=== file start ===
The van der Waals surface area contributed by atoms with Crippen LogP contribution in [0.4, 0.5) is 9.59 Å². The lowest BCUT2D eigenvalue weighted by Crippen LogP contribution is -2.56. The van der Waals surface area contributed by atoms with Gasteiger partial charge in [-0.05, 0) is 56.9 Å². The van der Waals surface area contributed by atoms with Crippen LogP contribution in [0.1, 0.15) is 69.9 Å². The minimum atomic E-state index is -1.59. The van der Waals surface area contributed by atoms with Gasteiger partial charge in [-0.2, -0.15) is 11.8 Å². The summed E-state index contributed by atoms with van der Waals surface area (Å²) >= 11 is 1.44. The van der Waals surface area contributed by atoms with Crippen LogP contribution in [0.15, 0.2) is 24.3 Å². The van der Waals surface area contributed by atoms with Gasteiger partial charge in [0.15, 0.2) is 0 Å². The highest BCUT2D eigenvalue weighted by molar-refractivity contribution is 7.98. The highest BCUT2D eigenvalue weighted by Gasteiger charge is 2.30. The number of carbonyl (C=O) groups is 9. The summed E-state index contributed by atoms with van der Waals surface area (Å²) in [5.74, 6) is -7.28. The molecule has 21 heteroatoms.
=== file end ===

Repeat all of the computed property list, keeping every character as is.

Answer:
The van der Waals surface area contributed by atoms with Crippen LogP contribution in [0.4, 0.5) is 9.59 Å². The lowest BCUT2D eigenvalue weighted by Crippen LogP contribution is -2.56. The van der Waals surface area contributed by atoms with Gasteiger partial charge in [-0.05, 0) is 56.9 Å². The van der Waals surface area contributed by atoms with Crippen LogP contribution in [0.1, 0.15) is 69.9 Å². The minimum atomic E-state index is -1.59. The van der Waals surface area contributed by atoms with Gasteiger partial charge in [-0.2, -0.15) is 11.8 Å². The summed E-state index contributed by atoms with van der Waals surface area (Å²) >= 11 is 1.44. The van der Waals surface area contributed by atoms with Crippen LogP contribution in [0.15, 0.2) is 24.3 Å². The van der Waals surface area contributed by atoms with Gasteiger partial charge in [0.15, 0.2) is 0 Å². The highest BCUT2D eigenvalue weighted by molar-refractivity contribution is 7.98. The highest BCUT2D eigenvalue weighted by Gasteiger charge is 2.30. The number of carbonyl (C=O) groups is 9. The summed E-state index contributed by atoms with van der Waals surface area (Å²) in [5.74, 6) is -7.28. The molecule has 21 heteroatoms.